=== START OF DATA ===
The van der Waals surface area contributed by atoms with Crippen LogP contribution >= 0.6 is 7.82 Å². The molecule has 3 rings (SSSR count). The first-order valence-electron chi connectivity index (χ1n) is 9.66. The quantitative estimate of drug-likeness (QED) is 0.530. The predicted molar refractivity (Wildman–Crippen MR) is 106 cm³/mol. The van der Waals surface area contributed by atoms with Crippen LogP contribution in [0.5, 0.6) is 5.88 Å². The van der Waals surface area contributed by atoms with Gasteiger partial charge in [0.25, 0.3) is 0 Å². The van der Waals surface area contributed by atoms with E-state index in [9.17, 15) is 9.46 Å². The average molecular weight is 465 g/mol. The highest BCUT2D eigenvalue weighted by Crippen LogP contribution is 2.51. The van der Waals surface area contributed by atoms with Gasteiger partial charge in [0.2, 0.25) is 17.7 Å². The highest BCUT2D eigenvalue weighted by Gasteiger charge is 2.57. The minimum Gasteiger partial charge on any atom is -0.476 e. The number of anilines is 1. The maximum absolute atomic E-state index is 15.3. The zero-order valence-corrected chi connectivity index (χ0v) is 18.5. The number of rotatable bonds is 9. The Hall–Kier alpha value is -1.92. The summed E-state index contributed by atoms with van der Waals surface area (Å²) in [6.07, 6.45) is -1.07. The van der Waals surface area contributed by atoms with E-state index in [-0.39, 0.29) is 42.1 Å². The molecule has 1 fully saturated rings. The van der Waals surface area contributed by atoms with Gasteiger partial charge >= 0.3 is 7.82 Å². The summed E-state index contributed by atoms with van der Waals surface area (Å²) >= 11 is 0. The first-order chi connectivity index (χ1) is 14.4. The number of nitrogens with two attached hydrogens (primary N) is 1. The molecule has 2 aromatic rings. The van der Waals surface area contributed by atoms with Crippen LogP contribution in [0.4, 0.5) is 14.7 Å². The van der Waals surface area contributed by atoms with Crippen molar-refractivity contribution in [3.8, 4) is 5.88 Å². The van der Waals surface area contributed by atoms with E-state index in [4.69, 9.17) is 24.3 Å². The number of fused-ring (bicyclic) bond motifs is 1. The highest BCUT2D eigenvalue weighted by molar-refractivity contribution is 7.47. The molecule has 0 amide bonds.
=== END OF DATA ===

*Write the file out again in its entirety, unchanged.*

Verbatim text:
The van der Waals surface area contributed by atoms with Crippen LogP contribution >= 0.6 is 7.82 Å². The molecule has 3 rings (SSSR count). The first-order valence-electron chi connectivity index (χ1n) is 9.66. The quantitative estimate of drug-likeness (QED) is 0.530. The predicted molar refractivity (Wildman–Crippen MR) is 106 cm³/mol. The van der Waals surface area contributed by atoms with Crippen LogP contribution in [0.5, 0.6) is 5.88 Å². The van der Waals surface area contributed by atoms with Gasteiger partial charge in [0.25, 0.3) is 0 Å². The van der Waals surface area contributed by atoms with E-state index in [9.17, 15) is 9.46 Å². The average molecular weight is 465 g/mol. The highest BCUT2D eigenvalue weighted by Crippen LogP contribution is 2.51. The van der Waals surface area contributed by atoms with Gasteiger partial charge in [0.2, 0.25) is 17.7 Å². The highest BCUT2D eigenvalue weighted by Gasteiger charge is 2.57. The minimum Gasteiger partial charge on any atom is -0.476 e. The number of anilines is 1. The maximum absolute atomic E-state index is 15.3. The zero-order valence-corrected chi connectivity index (χ0v) is 18.5. The number of rotatable bonds is 9. The Hall–Kier alpha value is -1.92. The summed E-state index contributed by atoms with van der Waals surface area (Å²) in [6.07, 6.45) is -1.07. The van der Waals surface area contributed by atoms with E-state index in [-0.39, 0.29) is 42.1 Å². The molecule has 1 fully saturated rings. The van der Waals surface area contributed by atoms with Gasteiger partial charge >= 0.3 is 7.82 Å². The summed E-state index contributed by atoms with van der Waals surface area (Å²) >= 11 is 0. The first-order chi connectivity index (χ1) is 14.4. The number of nitrogens with two attached hydrogens (primary N) is 1. The molecule has 2 aromatic rings. The van der Waals surface area contributed by atoms with Crippen LogP contribution in [0.4, 0.5) is 14.7 Å². The van der Waals surface area contributed by atoms with Crippen molar-refractivity contribution in [3.8, 4) is 5.88 Å². The van der Waals surface area contributed by atoms with E-state index in [4.69, 9.17) is 24.3 Å². The number of fused-ring (bicyclic) bond motifs is 1. The highest BCUT2D eigenvalue weighted by molar-refractivity contribution is 7.47. The molecule has 0 amide bonds.